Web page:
“A few years later, at Moe’s urging [Sholem’s son and Folkways founder], Asch wrote a shorter work on the Nativity in English that would be of appropriate length for a phonograph record. The story remained unpublished and unrecorded until this Folkways release in 1963. Moe Asch was of the belief that the story should be recorded by ‘someone with an affinity for art and the folk idiom, and with a deep sense of social understanding as well.’ He decided on Pete Seeger (1919–2014), the legendary folksinger and activist. The recording also includes Seeger singing six Christmas songs. The liner notes provide background about the recording and Sholem Asch, and the text of the story.”

It is a remarkable re-telling of the Nativity story. Historical fiction in the spirit of Frederick Buechner, Walter Wangerin, Jr, Anne Rice and David Maine, Asch’s narrative finds its perfect match in Seeger’s voice. If you have a moment, or an hour and six minutes to be more exact, hear the story of Jesus, Joseph and Mary for the first time again. (You can buy it here on ITunes or here or here or on your own Spotify account.)

Yes, it’s not a song. It’s a reading. But when Pete Seeger reads it, the musical quality of his voice makes it sound like a song.


The Brilliance: Advent: Volume 1: “A Light”

The whole album is gorgeous, and it seemed impossible to choose just one song. This haunting song is pure loveliness. It helps me (Phaedra) imagine what it must have felt like to look up in the sky and to see a light like you’ve never seen, and then in one all-too quick moment for it to be gone. What stomach-churning longing would you have been left with? Knowing that it was perhaps the most beautiful and confusing moment you had ever had, and that you would most likely never see it again. Without any video footage to capture the image, you would have to rely on your own memory and the shared memory of your friends to keep the moment alive in your heart.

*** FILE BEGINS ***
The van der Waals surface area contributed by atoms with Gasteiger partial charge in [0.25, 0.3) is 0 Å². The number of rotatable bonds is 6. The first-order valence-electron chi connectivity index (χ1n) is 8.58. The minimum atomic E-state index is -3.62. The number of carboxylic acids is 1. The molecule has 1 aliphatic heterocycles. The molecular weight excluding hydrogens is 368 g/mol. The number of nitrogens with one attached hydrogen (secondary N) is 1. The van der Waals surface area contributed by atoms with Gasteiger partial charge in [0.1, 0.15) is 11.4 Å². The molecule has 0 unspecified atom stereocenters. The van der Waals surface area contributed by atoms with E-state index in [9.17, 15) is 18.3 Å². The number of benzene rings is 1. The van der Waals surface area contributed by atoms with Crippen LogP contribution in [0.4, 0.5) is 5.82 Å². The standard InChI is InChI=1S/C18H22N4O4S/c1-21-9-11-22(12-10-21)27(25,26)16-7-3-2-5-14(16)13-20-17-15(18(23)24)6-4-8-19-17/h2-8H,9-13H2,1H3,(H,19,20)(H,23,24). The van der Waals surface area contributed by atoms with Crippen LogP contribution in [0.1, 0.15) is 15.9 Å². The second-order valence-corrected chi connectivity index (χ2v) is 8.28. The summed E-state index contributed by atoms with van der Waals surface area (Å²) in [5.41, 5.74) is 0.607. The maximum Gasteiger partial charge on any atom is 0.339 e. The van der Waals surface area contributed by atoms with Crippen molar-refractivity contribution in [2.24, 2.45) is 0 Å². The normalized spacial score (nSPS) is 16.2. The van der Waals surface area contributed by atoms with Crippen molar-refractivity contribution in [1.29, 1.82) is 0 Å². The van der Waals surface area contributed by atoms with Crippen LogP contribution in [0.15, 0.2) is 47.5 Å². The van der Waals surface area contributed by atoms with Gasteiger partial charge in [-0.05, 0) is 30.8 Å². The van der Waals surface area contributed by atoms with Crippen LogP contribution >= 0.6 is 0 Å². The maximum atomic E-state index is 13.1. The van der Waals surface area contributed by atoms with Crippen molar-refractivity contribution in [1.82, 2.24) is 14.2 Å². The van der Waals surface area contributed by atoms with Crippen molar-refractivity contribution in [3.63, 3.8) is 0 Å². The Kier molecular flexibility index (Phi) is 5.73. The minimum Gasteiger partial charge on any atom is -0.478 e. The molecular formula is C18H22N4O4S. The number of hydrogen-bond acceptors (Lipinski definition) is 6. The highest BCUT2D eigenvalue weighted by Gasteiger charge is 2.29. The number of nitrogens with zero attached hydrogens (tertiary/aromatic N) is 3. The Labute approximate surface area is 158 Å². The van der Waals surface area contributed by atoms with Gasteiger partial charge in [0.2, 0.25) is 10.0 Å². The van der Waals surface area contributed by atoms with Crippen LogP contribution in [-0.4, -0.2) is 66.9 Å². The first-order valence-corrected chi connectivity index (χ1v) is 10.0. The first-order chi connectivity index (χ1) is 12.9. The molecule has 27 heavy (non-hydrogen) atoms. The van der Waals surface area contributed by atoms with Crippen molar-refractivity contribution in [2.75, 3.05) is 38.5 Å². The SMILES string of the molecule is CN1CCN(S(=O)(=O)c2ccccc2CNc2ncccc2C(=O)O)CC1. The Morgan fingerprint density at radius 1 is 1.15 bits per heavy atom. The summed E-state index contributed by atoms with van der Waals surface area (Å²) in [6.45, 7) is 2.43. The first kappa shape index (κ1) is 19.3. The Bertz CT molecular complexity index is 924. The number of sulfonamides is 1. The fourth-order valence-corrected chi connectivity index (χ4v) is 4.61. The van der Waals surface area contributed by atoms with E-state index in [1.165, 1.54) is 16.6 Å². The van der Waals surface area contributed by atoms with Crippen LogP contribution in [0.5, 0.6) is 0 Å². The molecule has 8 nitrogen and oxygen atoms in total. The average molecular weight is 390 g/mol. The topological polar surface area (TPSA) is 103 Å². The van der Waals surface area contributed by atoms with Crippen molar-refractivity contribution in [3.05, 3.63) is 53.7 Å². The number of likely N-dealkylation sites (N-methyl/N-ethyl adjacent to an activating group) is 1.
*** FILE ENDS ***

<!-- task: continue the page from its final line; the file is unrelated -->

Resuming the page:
BiFrost Arts: Salvation is Created: “Bring a Torch Jeanette, Isabella”

This sixteenth-century French carol has long been a favorite of mine (Phaedra). The line “Christ is born to the folk of the village” makes me think of how Jesus continues to come, quietly, largely imperceptibly, into unremarkable villages all over the earth. He comes to us: to village folk, to simple folk whose sense of need is persistent and acute. I love the picture of children carrying torches to announce the birth of Jesus, and these dual voices so perfectly fill my ears with a sweet, delightful song.


Pete Seeger: Traditional Christmas Carols “Glory to the New Born King”

I (Phaedra) love the minor key in this song and how its simplicity conjures up images of campfire singing or fireside family music. The consumer Christmas culture inundates me with worry and over-stimulating noises. This simple combination of voice and guitar provides a sharp antidote. It also helps me to do what often feels impossible: to stay content when everything around me is telling me that I should feel dissatisfied with what I already have.


Sufjan Stevens: Songs for Christmas: “Sister Winter”

This beautiful song, tinged with sadness, is a balm to those with hearts that ache feelings of severe disappointment and devastating loss. While starting slow and quiet, the lament builds into a victorious wishing of a Happy Christmas despite all the hurts we bring into this season. We especially love that the word “friends” is used in this song. So many people do not have families (like Phaedra’s family of origin) with whom they are able to enter into the full celebration of Christmas. It’s nice to hear a song that embraces a Christmas with friends as a full and beautiful thing.


(This is a live recording so you’ll have to bear with the audience out-of-tune, sing-alongy quality.)